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Fringe Festival Takes Detroit To The (Cutting) Edge

Of the Oakland Press

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With a name like the Detroit Fringe Festival 2008, you can bet this weekend’s marquee event at the Detroit Music Hall Center will not be run-ofthe-mill entertainment.

Rather, it will be a 14-hour program of music and performance and visual art, some accessible, some wildly experimental but creating a combination of sensibilities that’s both unusual and intriguing.

“What we’re setting out to do is create a melting pot where we can bring all kinds of different people together and create an atmosphere where people can enjoy and experience different types of things they wouldn’t normally see together,” explains Jenny Fegerovich, the Music Hall’s marketing manager and one of the Fringe Festival’s organizers.

On Saturday that means the musings of comedienne, actress and Fringe Festival host Sandra Bernhard will collide with a DJ set by hip-hop pioneer Afrika Bambaataa, music from Oscar- and Grammy-winner Luis Resto of Was (Not Was) and Polka Floyd, which specializes in Pink Floyd songs performed polka-style, along with the sexually explicit artwork of “The Dirty Show” founder Jerry Vile.

Also on tap for the Fringe Festival are performances by spoken-word rapper MC Fluent, DJ Jenny La Femme, the Chicago House music duo KGBEATS, the Detroit techno-pop duo Champions of Breakfast, and Los Minstrels Del Diablo, the multimedia winners of the Fringe Festival’s “Why Be Normal?” contest.

The avant garde San Francisco troupe The Residents will present “Icky Flix,” a retrospective of the quartet’s short films. Other visual artists include Tracee Mae Miller of the Detroit band Blanche, Amanda Box, Mark Dancey, Chris Lujan, Jane Petijean, glass specialist Minnie Krueger and sculptors Megan Harris and John Walters.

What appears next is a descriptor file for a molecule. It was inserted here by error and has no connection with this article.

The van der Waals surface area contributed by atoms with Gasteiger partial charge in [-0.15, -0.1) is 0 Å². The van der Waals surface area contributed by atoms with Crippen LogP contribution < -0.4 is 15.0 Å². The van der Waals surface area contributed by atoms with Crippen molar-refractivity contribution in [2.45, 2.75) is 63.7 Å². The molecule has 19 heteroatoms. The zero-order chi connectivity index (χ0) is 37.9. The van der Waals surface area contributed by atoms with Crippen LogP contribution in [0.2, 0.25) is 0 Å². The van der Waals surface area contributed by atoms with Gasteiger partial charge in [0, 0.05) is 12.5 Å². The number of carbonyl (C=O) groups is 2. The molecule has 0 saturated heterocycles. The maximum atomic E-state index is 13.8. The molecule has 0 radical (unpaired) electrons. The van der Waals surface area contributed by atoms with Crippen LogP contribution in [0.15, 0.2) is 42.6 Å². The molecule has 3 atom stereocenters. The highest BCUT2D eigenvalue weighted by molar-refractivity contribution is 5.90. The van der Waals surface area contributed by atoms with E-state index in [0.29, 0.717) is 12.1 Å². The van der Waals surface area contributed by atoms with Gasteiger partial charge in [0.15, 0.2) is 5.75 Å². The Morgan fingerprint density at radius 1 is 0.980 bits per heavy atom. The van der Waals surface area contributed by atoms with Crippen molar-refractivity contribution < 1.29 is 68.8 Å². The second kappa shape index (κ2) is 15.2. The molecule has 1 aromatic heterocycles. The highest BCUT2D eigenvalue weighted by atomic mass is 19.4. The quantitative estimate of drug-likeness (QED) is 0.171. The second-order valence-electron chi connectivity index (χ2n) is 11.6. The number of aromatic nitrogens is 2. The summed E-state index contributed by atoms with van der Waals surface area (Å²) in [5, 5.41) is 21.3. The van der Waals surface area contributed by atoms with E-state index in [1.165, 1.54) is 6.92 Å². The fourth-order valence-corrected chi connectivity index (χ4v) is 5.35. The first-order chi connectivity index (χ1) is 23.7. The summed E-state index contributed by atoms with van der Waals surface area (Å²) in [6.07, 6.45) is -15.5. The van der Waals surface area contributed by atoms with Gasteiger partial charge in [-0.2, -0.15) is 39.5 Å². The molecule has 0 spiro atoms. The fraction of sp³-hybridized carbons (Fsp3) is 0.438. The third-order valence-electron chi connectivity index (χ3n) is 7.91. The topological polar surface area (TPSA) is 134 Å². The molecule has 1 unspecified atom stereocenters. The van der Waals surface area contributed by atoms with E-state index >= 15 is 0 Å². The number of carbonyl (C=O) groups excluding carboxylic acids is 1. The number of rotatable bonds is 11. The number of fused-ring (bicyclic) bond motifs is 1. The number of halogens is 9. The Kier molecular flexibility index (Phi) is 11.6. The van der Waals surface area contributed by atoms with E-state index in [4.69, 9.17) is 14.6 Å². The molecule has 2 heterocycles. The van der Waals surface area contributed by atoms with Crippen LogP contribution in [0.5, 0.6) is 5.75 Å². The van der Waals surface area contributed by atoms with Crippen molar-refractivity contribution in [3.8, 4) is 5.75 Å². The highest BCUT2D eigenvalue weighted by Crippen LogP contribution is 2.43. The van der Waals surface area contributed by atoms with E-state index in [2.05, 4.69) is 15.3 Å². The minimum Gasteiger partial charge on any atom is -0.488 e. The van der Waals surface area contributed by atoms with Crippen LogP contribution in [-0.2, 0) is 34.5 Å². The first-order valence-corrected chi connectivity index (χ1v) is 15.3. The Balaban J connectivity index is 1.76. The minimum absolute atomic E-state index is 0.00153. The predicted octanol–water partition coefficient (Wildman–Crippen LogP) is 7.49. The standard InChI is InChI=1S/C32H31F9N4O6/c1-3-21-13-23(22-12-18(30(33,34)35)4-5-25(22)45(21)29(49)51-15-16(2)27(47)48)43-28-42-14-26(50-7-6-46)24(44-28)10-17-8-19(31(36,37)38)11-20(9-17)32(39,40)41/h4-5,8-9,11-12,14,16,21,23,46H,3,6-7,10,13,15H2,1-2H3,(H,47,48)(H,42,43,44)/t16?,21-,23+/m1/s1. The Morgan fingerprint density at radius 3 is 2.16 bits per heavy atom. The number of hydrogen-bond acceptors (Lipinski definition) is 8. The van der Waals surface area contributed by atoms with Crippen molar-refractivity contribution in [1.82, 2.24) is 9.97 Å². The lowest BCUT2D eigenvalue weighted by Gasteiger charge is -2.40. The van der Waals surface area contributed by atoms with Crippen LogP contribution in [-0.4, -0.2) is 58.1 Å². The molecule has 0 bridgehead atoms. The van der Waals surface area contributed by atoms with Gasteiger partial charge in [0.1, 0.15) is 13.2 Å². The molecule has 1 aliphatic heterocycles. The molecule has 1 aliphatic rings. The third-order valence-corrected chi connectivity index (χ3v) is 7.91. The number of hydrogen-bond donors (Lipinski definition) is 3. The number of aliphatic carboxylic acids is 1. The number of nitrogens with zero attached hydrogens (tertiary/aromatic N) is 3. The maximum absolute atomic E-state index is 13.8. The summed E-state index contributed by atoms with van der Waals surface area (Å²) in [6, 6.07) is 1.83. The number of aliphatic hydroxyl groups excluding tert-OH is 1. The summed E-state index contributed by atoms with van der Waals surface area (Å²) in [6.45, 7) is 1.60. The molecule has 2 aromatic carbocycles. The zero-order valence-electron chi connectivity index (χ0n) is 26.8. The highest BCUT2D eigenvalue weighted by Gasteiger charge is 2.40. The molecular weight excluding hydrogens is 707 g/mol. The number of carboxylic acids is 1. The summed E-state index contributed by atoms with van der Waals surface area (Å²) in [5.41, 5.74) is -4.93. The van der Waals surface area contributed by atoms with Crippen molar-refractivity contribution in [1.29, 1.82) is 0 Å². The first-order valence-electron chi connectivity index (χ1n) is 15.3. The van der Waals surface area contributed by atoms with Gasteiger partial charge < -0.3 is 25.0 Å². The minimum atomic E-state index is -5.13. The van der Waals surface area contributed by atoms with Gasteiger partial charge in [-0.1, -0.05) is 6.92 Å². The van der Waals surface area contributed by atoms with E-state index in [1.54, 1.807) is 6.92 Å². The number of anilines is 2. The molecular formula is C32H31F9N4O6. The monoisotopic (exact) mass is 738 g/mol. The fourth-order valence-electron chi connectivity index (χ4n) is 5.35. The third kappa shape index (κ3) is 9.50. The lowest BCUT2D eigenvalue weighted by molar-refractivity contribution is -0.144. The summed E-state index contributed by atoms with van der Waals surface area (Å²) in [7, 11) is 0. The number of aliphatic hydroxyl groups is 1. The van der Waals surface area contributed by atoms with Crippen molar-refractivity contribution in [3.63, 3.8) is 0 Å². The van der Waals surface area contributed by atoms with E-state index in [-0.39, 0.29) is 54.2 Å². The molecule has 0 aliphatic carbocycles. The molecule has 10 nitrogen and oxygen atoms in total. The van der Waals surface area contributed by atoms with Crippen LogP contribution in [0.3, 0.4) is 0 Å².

Fegerovich “would love” to have patrons come and stay for all 14 hours of the Fringe Fest, but she acknowledges that “might be a bit unrealistic.” Still, she’s confident that there will be something out of the ordinary going on no matter what time anyone drops in.

“We hope people might come,” she explains, “and, if they like one thing -— like music or fashion or art -— they’ll find something new that they like, too. There’s just a lot to experience.”


As a hip-hop pioneer, Afrika Bambaataa has seen the fringe become the mainstream. But the goundbreaking DJ and producer still feels a charge to educate audiences about when rap music was still new and foreign and, because of that, dangerous.

“I do that always in life — educate,” says Bambaataa, 50, who hails from the Bronx and has been active in music-making since 1977, first with the Universal Zulu Nation, then spinning at block parties and hosting DJ battles before putting out records with the Soulsonic Force.

He’s best-known for the 1982 hit “Planet Rock” and 1983’s “Renegades of Funk.” The latter was covered by Rage Against the Machine, while Bambaataa says that the former is “the most-sampled record ever in hip-hop history.

“To still be played like it’s new, I’m just amazed.”

These days, however, Bambaataa is an advocate for bringing back progressive radio, using his own shows — “True School Radio” on Harlem’s WHCR and a new XM satellite program called “Zulu Beatz,” which debuts at 10 p.m. Saturday, while he’s spinning at the Detroit Fringe Fest — as templates for his vision.

“I feel there needs to be a balance back to all these airwaves,” says Bambaataa, who was feted at the VH1 Hip Hop Honors in 2006 and nominated for the Rock and Roll Hall of Fame in 2007. “There need to be all these radio stations that mix the old with the new, the new with the old.

“I don’t care if it’s hip-hop, R&B, soul, metal, salsa, reggae. …All the different music needs to be played, and all the groups from the old days back to the new days. That’s the only way all different generations can appreciate it, so we all have to do our part to open it up and give people a chance to hear everything.”

The Detroit Fringe Festival 2008 runs from 2 p.m. Saturday (April 5) to 4 a.m. Sunday (April 6) at the Music Hall Center, 350 Madison Ave., Detroit. Tickets are $35, $20 for students. Call (313) 887-8500 or visit www.detroitfringefestival.com.

Web Site: www.detroitfringefestival.com

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